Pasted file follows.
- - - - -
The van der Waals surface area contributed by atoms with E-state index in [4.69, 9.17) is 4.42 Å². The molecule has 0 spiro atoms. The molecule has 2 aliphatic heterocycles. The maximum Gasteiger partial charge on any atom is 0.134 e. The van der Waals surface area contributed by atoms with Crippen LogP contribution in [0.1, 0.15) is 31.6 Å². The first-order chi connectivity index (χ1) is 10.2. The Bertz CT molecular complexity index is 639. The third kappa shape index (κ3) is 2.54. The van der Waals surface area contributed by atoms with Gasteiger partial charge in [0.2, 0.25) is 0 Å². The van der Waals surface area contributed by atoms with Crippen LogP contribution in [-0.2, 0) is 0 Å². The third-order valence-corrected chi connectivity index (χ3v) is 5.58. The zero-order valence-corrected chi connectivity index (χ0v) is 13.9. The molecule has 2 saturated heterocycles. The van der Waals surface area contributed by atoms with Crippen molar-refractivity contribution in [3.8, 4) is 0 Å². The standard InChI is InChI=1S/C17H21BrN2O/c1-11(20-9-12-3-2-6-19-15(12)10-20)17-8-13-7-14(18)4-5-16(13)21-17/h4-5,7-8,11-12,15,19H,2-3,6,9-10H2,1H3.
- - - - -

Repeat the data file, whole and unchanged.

The van der Waals surface area contributed by atoms with E-state index in [4.69, 9.17) is 4.42 Å². The molecule has 0 spiro atoms. The molecule has 2 aliphatic heterocycles. The maximum Gasteiger partial charge on any atom is 0.134 e. The van der Waals surface area contributed by atoms with Crippen LogP contribution in [0.1, 0.15) is 31.6 Å². The first-order chi connectivity index (χ1) is 10.2. The Bertz CT molecular complexity index is 639. The third kappa shape index (κ3) is 2.54. The van der Waals surface area contributed by atoms with Gasteiger partial charge in [0.2, 0.25) is 0 Å². The van der Waals surface area contributed by atoms with Crippen LogP contribution in [-0.2, 0) is 0 Å². The third-order valence-corrected chi connectivity index (χ3v) is 5.58. The zero-order valence-corrected chi connectivity index (χ0v) is 13.9. The molecule has 2 saturated heterocycles. The van der Waals surface area contributed by atoms with Crippen molar-refractivity contribution in [3.8, 4) is 0 Å². The standard InChI is InChI=1S/C17H21BrN2O/c1-11(20-9-12-3-2-6-19-15(12)10-20)17-8-13-7-14(18)4-5-16(13)21-17/h4-5,7-8,11-12,15,19H,2-3,6,9-10H2,1H3.